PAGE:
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  • Ray Monde

Why is the most extraordinary art museum in the United States in Buffalo, NY?

Artist Ray Monde at the AKG. Photo: Nancy J. Parisi

Within the first months of the AKG’s reopening, 100,000 visitors came, close to the 125,000 the museum used to see in an entire year. Ray Monde was one. The Seattle-based Australian paper collage artist bought a plane ticket here just to see the “jewel box of amazing art” that he first happened upon two decades ago on a trip to Niagara Falls. Puzzled about his latest trip, friends asked, Why Buffalo?

“I said, ‘because there’s an extraordinary art museum,’” Monde recalled. “I just remember seeing the collection of the museum and was kind of astounded by how carefully curated it was and how many masterpieces were in this relatively small building…It was amazing to me that this city had so many.” He didn’t realize the museum had been expanded and transformed. “It’s so much better than I imagined,” said Monde. “It was the first thing we did when we got to town. We went straight to AKG. It was beautiful.”

That One, Deborah Roberts

The well-curated art still captured him. Classics hold court with the new. A Matisse pencil sketch of Notre Dame, Picasso’s “La Toilette” nude posing for a mirror, Andy Warhol’s “100 Cans” of Campbell’s Soup, Jackson Pollock’s “Convergence,” a white, black, red and blue paint splattered rebellion, share the space with thought-provoking recent works such as “Village Series,” a sculpture of a woman with a grass skirt by Simone Leigh and Nick Cave’s “Speak Louder,” with figures draped in bedazzled black fabric with horn shaped heads.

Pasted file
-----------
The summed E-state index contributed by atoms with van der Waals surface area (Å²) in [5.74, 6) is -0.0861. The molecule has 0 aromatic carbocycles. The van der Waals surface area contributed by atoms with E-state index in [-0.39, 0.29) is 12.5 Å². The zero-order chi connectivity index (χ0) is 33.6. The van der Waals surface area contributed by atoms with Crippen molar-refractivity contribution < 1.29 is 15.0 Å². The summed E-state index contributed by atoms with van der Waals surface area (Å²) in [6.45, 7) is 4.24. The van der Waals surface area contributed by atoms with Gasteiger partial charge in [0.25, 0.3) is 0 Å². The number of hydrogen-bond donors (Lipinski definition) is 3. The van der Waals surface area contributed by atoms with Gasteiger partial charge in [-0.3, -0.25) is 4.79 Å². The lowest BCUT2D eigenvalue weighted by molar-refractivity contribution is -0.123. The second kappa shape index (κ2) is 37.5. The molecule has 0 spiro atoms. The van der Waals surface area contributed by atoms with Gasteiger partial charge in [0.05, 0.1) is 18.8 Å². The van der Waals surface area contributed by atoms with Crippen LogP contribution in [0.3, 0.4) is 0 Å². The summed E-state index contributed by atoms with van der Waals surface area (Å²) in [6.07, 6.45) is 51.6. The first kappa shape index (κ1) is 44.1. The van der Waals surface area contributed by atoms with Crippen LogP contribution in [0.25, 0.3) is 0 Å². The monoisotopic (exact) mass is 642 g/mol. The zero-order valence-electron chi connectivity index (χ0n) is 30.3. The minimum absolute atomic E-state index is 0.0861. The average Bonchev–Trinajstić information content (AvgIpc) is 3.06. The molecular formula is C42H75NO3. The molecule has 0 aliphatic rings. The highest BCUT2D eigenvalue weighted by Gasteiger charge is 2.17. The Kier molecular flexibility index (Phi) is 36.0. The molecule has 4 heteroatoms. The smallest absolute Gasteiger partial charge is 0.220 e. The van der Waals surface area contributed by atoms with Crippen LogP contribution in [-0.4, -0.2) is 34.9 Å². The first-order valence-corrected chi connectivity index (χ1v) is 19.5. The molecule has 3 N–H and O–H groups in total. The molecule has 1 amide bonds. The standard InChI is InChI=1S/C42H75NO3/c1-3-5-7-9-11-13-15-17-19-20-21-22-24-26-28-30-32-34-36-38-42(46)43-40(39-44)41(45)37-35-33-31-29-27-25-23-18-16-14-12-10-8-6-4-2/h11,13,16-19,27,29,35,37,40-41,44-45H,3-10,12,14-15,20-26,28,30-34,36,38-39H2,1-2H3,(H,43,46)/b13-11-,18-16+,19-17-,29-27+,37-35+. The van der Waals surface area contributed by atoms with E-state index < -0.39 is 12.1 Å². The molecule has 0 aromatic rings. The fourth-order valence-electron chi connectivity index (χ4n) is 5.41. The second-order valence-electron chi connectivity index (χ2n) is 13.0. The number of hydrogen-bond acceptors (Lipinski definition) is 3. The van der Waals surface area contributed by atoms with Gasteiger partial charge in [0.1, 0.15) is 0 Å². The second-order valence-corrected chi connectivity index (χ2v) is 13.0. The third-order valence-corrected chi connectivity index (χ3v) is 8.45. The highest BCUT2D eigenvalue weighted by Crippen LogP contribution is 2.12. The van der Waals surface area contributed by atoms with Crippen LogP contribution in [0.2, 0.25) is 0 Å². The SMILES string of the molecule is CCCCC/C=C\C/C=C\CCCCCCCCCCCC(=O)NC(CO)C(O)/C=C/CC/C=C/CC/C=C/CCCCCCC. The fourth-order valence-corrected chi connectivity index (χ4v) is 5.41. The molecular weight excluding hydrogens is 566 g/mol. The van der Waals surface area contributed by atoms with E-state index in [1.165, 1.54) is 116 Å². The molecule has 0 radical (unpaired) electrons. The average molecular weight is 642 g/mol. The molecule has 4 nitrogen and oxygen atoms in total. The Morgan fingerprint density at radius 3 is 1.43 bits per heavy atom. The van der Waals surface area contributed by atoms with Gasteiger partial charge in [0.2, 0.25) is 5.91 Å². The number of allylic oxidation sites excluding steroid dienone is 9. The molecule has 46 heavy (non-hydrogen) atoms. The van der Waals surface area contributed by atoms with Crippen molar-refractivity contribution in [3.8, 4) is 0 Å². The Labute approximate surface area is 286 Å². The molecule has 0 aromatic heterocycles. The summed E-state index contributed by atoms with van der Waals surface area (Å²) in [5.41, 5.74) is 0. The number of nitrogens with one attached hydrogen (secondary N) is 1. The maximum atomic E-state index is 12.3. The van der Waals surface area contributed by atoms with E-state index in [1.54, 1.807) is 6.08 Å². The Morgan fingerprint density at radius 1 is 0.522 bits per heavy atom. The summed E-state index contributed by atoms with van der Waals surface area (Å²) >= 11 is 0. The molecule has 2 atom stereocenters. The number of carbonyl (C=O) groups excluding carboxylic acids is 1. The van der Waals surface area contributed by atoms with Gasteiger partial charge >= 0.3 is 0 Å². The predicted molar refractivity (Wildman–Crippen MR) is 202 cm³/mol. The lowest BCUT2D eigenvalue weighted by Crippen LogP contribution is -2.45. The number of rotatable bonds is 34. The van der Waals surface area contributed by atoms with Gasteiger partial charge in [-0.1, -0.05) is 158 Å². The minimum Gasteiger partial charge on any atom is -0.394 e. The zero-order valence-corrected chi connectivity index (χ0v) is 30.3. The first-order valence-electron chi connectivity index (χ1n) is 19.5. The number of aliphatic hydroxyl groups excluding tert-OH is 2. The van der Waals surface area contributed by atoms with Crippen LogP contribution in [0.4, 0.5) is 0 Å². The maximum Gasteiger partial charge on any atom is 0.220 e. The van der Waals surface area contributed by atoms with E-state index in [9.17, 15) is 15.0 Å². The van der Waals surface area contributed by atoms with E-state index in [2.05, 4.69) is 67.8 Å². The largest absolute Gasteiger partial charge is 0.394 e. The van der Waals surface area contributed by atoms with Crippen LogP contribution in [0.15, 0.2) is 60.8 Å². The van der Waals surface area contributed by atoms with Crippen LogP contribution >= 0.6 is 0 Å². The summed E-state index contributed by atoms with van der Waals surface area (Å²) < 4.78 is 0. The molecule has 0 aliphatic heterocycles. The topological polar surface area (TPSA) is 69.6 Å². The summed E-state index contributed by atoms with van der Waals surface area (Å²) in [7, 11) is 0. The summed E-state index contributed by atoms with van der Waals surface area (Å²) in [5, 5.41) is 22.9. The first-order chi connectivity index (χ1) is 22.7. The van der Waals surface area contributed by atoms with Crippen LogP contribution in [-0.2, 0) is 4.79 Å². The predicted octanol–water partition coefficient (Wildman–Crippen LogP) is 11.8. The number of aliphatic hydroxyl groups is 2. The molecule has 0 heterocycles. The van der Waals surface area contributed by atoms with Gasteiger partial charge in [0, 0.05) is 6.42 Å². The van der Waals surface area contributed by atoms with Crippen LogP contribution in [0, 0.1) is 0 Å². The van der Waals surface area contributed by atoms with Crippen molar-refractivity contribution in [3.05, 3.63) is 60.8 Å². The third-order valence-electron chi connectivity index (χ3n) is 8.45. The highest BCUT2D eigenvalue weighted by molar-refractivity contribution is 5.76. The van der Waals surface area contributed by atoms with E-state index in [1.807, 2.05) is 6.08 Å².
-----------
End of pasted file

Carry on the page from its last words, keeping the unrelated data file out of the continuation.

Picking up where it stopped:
“This says to me that someone has really thoughtfully put together the collection to go, ‘We’re not going to rest on our laurels,’” Monde says. “The collage work by Deborah Roberts, I think is particularly important, especially with Black Lives Matter,” he said referring to “That One,” a 2018 collage of seated Black boys with sad, thoughtful, and hopeful looks. “For me it’s a real reconciliation of how we can live together.” The art of the buildings captured him, too. From the “Common Sky” glass canopy to the bridge where he spotted kids delighting in the “curvy adventure” walk between the Gundlach and Wilmers Buildings. The architecture, he said, was as well curated as the art.

PUBLISHED ON MARCH 27, 2024 | LAST UPDATED APRIL 15, 2024 Excerpt from Visit Buffalo NY

Village Series, Simone Leigh

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